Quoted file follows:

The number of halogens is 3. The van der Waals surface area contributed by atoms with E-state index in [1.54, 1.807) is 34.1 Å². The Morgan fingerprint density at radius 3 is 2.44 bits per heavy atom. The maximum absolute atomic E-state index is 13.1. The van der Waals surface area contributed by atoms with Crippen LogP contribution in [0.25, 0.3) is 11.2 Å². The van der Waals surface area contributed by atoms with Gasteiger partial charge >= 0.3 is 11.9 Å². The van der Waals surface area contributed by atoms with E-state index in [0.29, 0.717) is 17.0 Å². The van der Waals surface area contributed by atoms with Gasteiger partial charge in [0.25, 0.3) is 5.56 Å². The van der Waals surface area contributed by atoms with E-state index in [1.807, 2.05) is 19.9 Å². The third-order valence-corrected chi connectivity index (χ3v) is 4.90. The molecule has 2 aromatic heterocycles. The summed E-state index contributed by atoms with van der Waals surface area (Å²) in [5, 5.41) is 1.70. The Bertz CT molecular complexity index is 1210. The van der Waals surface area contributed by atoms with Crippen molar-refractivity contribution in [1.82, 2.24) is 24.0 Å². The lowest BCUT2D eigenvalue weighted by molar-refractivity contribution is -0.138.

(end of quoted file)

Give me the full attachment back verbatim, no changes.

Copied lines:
The number of halogens is 3. The van der Waals surface area contributed by atoms with E-state index in [1.54, 1.807) is 34.1 Å². The Morgan fingerprint density at radius 3 is 2.44 bits per heavy atom. The maximum absolute atomic E-state index is 13.1. The van der Waals surface area contributed by atoms with Crippen LogP contribution in [0.25, 0.3) is 11.2 Å². The van der Waals surface area contributed by atoms with Gasteiger partial charge >= 0.3 is 11.9 Å². The van der Waals surface area contributed by atoms with E-state index in [0.29, 0.717) is 17.0 Å². The van der Waals surface area contributed by atoms with Gasteiger partial charge in [0.25, 0.3) is 5.56 Å². The van der Waals surface area contributed by atoms with E-state index in [1.807, 2.05) is 19.9 Å². The third-order valence-corrected chi connectivity index (χ3v) is 4.90. The molecule has 2 aromatic heterocycles. The summed E-state index contributed by atoms with van der Waals surface area (Å²) in [5, 5.41) is 1.70. The Bertz CT molecular complexity index is 1210. The van der Waals surface area contributed by atoms with Crippen molar-refractivity contribution in [1.82, 2.24) is 24.0 Å². The lowest BCUT2D eigenvalue weighted by molar-refractivity contribution is -0.138.